What’s in your home may kill you: Ministry urges research into dust, pollution
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What’s in your home may kill you: Ministry urges research into dust, pollution

In health and environment report card, government scores high on national planning, low on implementation of laws, sustainable public transportation

Painting and wood maintenance. A new report on health and the environment recommends research into in-house pollution. (gkrphoto via istockphoto/Getty Images)
Painting and wood maintenance. A new report on health and the environment recommends research into in-house pollution. (gkrphoto via istockphoto/Getty Images)

The government needs to focus more on ensuring that its regulations on health and environmental safety are implemented, a report issued Monday said, pointing to indoor pollution as a problematic area.

More research is needed into indoor air pollution from sources such as lead in paint, volatile compounds from cleaning materials and beauty products, home pesticides, fire retardants, and radon, according to “Environmental Health in Israel 2017,” a joint report by the Health Ministry and a local NGO, the Environment and Health Fund.

Israel, a world leader in reclaiming water, must determine if there is residue from drugs and cosmetics in sewage water that is recycled for agricultural irrigation and what effect such residue has on crops, and address the over-removal of minerals — particularly iodine and magnesium — in desalinated seawater for drinking.

The authors found improvements since the last report was issued three years ago, notably the rise in the government’s resolve to act on health and environmental issues and to do so in a holistic fashion across departments.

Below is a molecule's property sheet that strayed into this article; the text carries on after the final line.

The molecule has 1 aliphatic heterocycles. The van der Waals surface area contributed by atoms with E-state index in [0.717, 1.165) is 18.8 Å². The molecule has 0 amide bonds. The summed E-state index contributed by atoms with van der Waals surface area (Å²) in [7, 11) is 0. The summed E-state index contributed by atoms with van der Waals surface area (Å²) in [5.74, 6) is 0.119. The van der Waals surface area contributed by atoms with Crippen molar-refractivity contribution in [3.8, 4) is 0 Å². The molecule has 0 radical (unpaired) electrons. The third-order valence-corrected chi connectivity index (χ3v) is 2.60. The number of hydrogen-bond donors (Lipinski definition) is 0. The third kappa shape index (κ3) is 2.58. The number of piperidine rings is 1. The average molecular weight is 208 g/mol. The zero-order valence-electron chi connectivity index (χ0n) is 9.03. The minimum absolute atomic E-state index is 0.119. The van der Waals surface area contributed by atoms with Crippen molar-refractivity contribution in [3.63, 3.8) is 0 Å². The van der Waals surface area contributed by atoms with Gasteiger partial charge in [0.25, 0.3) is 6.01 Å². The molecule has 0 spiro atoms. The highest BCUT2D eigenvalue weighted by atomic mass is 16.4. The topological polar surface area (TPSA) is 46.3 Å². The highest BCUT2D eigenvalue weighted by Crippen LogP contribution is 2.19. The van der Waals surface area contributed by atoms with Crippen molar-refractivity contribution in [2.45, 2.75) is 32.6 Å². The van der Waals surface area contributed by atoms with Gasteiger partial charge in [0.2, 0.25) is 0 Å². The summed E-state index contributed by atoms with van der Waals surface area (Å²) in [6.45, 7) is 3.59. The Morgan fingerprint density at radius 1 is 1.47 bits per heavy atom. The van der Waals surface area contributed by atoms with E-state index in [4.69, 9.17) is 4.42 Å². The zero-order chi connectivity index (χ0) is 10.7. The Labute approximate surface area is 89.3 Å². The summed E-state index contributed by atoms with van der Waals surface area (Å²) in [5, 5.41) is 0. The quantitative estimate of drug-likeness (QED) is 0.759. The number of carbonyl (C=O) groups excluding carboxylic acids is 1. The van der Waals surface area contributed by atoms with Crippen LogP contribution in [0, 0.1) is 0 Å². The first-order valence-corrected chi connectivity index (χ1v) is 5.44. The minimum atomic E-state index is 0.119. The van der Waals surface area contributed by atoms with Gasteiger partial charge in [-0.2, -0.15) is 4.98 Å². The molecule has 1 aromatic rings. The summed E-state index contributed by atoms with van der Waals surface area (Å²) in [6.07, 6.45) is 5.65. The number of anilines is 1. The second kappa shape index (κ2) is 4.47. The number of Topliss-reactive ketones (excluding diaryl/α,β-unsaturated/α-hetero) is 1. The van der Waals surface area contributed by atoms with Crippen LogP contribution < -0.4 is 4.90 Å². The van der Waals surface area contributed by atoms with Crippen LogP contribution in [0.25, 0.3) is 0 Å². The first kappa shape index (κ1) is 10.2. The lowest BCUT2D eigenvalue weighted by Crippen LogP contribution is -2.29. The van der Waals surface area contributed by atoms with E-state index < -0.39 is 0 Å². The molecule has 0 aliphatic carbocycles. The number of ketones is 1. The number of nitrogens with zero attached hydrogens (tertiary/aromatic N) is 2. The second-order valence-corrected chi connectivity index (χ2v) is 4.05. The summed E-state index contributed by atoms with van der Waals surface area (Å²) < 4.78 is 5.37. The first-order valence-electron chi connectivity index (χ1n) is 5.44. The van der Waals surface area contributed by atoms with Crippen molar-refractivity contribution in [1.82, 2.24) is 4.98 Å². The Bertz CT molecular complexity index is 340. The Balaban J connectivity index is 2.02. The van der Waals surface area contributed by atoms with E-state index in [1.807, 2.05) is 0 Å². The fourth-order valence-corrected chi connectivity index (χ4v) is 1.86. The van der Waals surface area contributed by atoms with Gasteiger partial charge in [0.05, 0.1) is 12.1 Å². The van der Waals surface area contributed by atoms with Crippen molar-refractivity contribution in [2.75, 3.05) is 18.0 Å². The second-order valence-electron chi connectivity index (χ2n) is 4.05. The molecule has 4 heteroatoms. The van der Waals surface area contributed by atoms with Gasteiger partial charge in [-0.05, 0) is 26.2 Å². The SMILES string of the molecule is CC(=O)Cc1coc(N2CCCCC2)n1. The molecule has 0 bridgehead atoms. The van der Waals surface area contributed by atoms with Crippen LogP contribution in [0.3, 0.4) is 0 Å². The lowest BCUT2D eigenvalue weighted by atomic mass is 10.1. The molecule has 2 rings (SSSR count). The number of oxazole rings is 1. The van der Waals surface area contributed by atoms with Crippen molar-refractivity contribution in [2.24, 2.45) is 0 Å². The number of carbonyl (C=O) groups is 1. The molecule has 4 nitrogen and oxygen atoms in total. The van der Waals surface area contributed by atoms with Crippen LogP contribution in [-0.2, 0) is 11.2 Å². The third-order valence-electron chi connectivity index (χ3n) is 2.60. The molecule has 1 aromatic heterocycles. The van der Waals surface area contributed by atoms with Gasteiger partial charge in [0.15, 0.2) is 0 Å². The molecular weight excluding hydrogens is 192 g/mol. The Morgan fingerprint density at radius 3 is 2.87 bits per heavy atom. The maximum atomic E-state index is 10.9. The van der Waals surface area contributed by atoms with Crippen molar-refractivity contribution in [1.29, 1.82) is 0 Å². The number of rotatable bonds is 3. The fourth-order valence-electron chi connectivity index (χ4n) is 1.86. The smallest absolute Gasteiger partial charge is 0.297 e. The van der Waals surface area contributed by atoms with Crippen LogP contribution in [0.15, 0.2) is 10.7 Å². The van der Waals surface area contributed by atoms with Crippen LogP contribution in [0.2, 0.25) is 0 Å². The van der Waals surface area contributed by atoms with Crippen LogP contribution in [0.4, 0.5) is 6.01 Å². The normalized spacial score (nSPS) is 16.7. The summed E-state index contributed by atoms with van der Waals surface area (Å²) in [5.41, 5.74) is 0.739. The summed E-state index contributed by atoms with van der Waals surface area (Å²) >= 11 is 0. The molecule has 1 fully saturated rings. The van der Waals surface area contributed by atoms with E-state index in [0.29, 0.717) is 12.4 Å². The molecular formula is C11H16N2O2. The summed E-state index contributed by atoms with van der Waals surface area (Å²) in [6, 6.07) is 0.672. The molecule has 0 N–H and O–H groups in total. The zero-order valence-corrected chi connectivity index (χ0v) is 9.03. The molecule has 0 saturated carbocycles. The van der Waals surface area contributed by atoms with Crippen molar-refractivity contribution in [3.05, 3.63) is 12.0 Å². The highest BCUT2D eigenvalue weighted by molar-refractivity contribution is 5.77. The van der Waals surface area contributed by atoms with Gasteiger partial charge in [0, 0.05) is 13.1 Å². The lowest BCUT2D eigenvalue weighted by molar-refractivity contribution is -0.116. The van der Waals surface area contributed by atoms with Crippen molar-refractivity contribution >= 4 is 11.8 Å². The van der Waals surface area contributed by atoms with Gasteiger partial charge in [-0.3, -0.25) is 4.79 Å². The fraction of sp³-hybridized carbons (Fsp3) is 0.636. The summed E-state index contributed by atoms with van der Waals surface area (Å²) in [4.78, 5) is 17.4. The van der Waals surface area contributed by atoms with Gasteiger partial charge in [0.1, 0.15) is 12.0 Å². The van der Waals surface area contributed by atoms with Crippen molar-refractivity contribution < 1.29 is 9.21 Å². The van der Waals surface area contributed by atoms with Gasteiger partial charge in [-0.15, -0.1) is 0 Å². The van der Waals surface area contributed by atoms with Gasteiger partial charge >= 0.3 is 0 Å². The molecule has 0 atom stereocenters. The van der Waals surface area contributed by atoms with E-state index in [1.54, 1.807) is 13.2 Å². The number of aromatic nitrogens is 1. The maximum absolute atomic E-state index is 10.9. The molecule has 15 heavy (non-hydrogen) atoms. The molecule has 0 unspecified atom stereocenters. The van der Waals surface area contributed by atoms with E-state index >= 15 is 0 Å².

Israel's desalination plant on the Mediterranean Sea at Ashkelon (Photo credit: Edi Israel /Flash90)
Israel’s desalination plant in Ashkelon on the Mediterranean coast. (Edi Israel/Flash90)

The creation of a national plan for health and the environment, progress in the removal of tobacco smoke pollution from schools, and the phasing out of certain pesticides receive high marks.

However, the report recommends further study into the polluting effects of new products, such as electronic cigarettes, and into a range of chemicals used in the home, among them PFOAs (perfluorooctanoic acids) found in products such as nonstick pans and fabric protectors; PFOSs (perfluorooctanesulfonic acids) used in stain repellents, fire-retardant foams and cleaning products; and phenols, employed in cosmetics such as sunscreens and hair dyes but also in materials used to make plastic food and water containers and to coat food cans and water pipes.

Specifically, it calls for “pioneering research” into house dust and internal pollution in school buildings.

On pesticide use, the report noted improvements but said that many samples of crops such as apples and melons still have residues above what is permitted.

They're not cantaloupes, but they are melons (photo credit: Chen Leopold/Flash 90)
Harvesting melons. (Chen Leopold/Flash 90)

It warned against excessive consumption of fish from the area around Acre on Israel’s northern coast, where large amounts of mercury have been found.

And it points out that there is insufficient followup on smoking bans in public places and on pesticide sale and use.

The report upbraids the government for having made no progress toward sustainable public transport since 2014’s report.

On challenges for the future, the report called on the Economy Ministry to pay more attention to protecting the public from materials such as lead and to encouraging the Health Ministry to develop guidelines on worrisome chemicals.

It proposes comprehensive research and legislation on food pollutants, pollutants in the home and pesticides.

A representative sample of people should be tested for pollutants in the blood, urine and mothers’ milk every two to three years and a national program should be instituted to follow up all babies, at least for their first 20 years, in order to monitor pollution-related changes such as reduced sperm counts and rises in polycystic ovary syndrome in women, which have been linked to pollution, the report concluded.

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